Generally, it may be desirable to embody the alarm unit 14 in a sturdy housing 32 which will be durable and relatively tamperproof. The housing 32 contains the electrical package 16 as indicated above, which may be fixed in position and may include the battery pack and the electrical control system as well as the receiver, as considered in detail below. An electrical cable 34, from the electrical package 16 extends to the solenoid valve 18 which is pneumatically connected between a pressure vessel fitting 38 and the horn 22. The solenoid valve 18 for example may comprise an integral unit as commercially available, incorporating a valve and actuating-coil structure. The pressure vessel fitting 38 provides pneumatic connection into the communication vessel 20 and will be considered in greater detail below. The vessel 20 may take a variety of forms, specifically including a commerically available can containing fluid (Freon) under pressure and for releasing the fluid in a gaseous form, under control of a pinactuated valve constructed within the pressure vessel 20.

Upon release of fluid from the pressure vessel 20, in addition to actuating the horn 22, the expanding gas also provides substantial refrigeration As a consequence, the vessel may cool to a very-low temperature, with the result that it freezes, substantially cutting off the fluid flow therefrom. In the present system, an electrical heater is incorporated for maintaining the pressure vessel 20 above the freezing temperature. Specifically, a pair of electrical-resistance heating bands 40 and 42 extend about the cylindrical surface of the vessel 20, and are held in position by electrically insulating fasteners 44. Electrical cables 46 couple the bands 40 and 42 to the electrical package 16 from which the bands are energized during an interval when the alarm unit is operated. The bands 40 and 42 comprise resistors for converting electrical energy into heat to maintain the temperature of the vessel 20 above freezing. Separate bands 40 and 42 are provided for the separate utilization of direct current and alternating current energy as described in detail below.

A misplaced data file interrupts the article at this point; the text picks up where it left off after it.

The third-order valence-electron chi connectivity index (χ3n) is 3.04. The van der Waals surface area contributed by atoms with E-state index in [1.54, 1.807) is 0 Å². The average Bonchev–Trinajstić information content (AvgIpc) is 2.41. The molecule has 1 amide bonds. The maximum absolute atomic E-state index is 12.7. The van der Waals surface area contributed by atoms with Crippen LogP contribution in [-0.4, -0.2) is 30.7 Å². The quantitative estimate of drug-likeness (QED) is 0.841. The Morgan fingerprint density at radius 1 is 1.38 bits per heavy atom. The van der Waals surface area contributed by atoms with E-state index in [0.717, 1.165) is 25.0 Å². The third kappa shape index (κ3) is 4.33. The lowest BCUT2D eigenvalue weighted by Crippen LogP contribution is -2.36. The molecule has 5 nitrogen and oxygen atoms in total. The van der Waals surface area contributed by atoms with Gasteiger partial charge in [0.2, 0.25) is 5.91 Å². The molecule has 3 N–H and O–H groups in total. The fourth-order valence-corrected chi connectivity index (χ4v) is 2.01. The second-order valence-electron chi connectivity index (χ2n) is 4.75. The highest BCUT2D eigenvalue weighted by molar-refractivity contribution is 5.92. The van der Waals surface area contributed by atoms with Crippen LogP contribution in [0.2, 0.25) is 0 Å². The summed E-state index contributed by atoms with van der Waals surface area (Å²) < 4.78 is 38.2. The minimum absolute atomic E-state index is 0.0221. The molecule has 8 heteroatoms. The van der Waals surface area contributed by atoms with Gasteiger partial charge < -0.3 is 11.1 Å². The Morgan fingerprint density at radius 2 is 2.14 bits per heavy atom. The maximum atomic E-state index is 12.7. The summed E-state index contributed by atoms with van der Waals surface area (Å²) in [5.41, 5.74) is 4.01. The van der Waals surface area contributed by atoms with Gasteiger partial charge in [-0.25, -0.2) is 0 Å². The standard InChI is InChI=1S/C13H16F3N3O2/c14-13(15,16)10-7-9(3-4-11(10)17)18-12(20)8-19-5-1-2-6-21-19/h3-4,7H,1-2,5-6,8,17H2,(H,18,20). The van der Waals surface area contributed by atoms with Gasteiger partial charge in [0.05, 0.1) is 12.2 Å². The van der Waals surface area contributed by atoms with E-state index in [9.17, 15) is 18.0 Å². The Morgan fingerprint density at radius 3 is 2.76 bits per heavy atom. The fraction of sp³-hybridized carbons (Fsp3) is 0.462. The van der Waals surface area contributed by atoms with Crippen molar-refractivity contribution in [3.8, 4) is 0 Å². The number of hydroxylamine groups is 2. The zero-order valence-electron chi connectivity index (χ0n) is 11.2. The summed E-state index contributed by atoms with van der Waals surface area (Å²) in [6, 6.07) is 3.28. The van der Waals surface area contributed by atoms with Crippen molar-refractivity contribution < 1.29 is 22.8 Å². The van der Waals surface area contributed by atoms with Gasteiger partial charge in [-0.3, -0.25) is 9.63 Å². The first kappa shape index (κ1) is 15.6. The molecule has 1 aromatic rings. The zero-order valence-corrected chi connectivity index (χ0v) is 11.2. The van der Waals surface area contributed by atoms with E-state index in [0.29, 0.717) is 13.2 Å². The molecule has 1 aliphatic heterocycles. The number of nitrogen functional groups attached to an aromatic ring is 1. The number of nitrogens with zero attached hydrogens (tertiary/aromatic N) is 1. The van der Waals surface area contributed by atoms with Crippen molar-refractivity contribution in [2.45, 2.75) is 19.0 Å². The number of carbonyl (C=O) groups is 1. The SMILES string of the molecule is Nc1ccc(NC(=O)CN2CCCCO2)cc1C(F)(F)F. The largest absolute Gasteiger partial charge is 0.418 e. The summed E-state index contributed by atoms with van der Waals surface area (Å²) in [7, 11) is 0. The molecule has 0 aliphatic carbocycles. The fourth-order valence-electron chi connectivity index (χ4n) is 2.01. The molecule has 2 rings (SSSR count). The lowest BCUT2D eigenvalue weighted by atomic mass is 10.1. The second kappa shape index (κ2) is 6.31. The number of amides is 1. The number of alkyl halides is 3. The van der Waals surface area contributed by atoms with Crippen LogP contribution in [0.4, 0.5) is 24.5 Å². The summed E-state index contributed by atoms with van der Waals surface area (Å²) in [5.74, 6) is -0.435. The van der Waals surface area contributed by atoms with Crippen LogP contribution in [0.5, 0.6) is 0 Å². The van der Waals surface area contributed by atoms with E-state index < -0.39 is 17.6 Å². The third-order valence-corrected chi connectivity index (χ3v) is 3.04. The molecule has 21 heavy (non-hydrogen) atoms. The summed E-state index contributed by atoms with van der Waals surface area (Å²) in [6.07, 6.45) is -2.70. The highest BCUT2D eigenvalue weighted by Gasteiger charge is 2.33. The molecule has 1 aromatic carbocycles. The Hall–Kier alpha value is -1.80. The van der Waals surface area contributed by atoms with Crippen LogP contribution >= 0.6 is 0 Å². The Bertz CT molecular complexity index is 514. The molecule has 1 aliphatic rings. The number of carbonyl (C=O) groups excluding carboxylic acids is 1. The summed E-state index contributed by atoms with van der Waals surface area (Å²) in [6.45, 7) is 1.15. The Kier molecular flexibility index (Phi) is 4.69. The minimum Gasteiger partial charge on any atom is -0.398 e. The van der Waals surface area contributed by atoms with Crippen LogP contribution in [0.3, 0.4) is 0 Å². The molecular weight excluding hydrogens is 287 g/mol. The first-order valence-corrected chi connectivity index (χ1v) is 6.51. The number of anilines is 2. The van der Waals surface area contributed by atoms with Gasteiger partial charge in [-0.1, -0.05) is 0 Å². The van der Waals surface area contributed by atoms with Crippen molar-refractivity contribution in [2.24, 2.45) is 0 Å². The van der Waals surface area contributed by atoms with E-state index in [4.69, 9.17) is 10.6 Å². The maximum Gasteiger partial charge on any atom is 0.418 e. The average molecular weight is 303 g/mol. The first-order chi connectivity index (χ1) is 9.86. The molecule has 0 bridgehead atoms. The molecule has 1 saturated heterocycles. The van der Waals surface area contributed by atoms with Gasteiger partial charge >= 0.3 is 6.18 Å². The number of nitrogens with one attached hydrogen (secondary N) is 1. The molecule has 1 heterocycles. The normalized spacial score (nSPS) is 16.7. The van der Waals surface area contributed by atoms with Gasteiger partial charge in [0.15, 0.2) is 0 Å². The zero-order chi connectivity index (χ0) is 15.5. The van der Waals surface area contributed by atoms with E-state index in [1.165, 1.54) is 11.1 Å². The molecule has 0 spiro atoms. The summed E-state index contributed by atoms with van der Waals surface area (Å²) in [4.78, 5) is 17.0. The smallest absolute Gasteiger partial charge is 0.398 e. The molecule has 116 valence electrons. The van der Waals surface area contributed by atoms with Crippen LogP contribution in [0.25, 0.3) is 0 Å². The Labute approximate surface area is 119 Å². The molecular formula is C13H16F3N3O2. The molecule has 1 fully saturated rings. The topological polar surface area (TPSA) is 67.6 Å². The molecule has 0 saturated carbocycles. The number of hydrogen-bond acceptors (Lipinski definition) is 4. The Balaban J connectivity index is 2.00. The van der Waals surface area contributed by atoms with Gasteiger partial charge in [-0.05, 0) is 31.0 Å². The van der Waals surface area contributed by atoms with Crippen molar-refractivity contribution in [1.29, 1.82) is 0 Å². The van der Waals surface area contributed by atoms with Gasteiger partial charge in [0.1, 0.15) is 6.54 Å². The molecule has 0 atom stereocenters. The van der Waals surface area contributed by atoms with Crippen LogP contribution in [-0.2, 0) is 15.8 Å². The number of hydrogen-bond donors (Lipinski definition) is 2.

In view of the above structural description of the alarm system, a complete understanding thereof may now be best accomplished by considering an exemplary installation of the system and its functional operation. As indicated above, the transmitter 12 may either be carried by an individual for conveniently providing an alarm or may be connected to an auxiliary switch structure (not shown) by the utilization of the receptacle 28. Normally, the alarm unit 14 will be somewhat-more permanently installed in a convenient obscure location. Generally, the cord 30 will be connected to a source of alternating-current energy whereby the battery pack is maintained and alternating-current drive power is provided. Additionally, the alarm unit 14 may be employed to accomplish other signals. Specifically, a receptacle 50 in a panel 51 is connected through a cable 52 to the electrical package 16. Functionally, the receptacle 50 provides a closed circuit at a time when the alarm unit is active. Accordingly, a light or various other signal structures may be connected to the receptacle 50 for energization concurrently with the operation of the alarm unit, as explained in detail below.

With the system installed, it requires substantially no further maintenance or service. Upon actuation by the transmitter 12, the electrical package 16 passes from its quiescent state to accomplish a number of operations. Specifically, the electrical package 16 actuates the solenoid valve 18 through the cable 34 permitting the passage of fluid (normally in a gaseous form) from the pressure vessel 20 to drive the horn 22. As described in detail, the valve 18 is operated in a cyclic pattern to maintain an effective human stimulus and/or conserve fluid from the vessel 20.

During the operating interval, the electrical package 16 also provides both alternating-current and directcurrent energy to the heating bands 40 and 42 which in turn maintain the temperature of the pressure vessel above the freezing level. Still further, as indicated above, the electrical package 16 also provides a closed circuit at the receptacle 50 as to operate a light or other signal apparatus.

In the event that the alarm unit 14 is isolated from alternating-current power (for any reason) the unit continues to remain fully operative powered by the battery pack incorporated in the electrical package 16 as considered in detail below.